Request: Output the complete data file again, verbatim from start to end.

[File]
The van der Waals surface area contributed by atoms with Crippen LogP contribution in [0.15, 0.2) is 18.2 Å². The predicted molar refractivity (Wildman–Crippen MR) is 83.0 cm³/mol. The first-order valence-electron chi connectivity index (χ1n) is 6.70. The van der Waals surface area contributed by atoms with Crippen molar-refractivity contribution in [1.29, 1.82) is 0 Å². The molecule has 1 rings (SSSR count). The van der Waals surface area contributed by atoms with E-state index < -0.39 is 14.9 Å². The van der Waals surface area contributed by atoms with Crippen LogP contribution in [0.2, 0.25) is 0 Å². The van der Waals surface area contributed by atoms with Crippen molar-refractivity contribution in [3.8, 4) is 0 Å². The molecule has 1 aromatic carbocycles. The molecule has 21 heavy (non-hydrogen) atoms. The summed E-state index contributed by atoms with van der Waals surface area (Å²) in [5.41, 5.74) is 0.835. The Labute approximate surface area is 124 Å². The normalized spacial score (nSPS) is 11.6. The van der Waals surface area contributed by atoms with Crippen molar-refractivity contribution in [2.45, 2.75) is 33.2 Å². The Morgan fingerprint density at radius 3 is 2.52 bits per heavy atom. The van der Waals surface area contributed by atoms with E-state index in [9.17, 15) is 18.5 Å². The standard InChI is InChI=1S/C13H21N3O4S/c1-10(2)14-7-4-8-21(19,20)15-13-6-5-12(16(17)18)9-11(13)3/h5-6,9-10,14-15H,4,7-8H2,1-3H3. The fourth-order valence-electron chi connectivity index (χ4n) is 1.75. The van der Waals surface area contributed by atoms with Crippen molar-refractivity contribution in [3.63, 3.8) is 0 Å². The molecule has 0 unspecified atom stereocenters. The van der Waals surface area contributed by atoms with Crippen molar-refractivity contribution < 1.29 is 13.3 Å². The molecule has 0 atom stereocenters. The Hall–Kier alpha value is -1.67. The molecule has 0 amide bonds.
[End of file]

The van der Waals surface area contributed by atoms with Crippen LogP contribution in [0.15, 0.2) is 18.2 Å². The predicted molar refractivity (Wildman–Crippen MR) is 83.0 cm³/mol. The first-order valence-electron chi connectivity index (χ1n) is 6.70. The van der Waals surface area contributed by atoms with Crippen molar-refractivity contribution in [1.29, 1.82) is 0 Å². The molecule has 1 rings (SSSR count). The van der Waals surface area contributed by atoms with E-state index < -0.39 is 14.9 Å². The van der Waals surface area contributed by atoms with Crippen LogP contribution in [0.2, 0.25) is 0 Å². The van der Waals surface area contributed by atoms with Crippen molar-refractivity contribution in [3.8, 4) is 0 Å². The molecule has 1 aromatic carbocycles. The molecule has 21 heavy (non-hydrogen) atoms. The summed E-state index contributed by atoms with van der Waals surface area (Å²) in [5.41, 5.74) is 0.835. The Labute approximate surface area is 124 Å². The normalized spacial score (nSPS) is 11.6. The van der Waals surface area contributed by atoms with Crippen molar-refractivity contribution in [2.45, 2.75) is 33.2 Å². The Morgan fingerprint density at radius 3 is 2.52 bits per heavy atom. The van der Waals surface area contributed by atoms with E-state index in [9.17, 15) is 18.5 Å². The standard InChI is InChI=1S/C13H21N3O4S/c1-10(2)14-7-4-8-21(19,20)15-13-6-5-12(16(17)18)9-11(13)3/h5-6,9-10,14-15H,4,7-8H2,1-3H3. The fourth-order valence-electron chi connectivity index (χ4n) is 1.75. The van der Waals surface area contributed by atoms with Crippen molar-refractivity contribution in [3.63, 3.8) is 0 Å². The molecule has 0 unspecified atom stereocenters. The van der Waals surface area contributed by atoms with Crippen molar-refractivity contribution < 1.29 is 13.3 Å². The molecule has 0 atom stereocenters. The Hall–Kier alpha value is -1.67. The molecule has 0 amide bonds.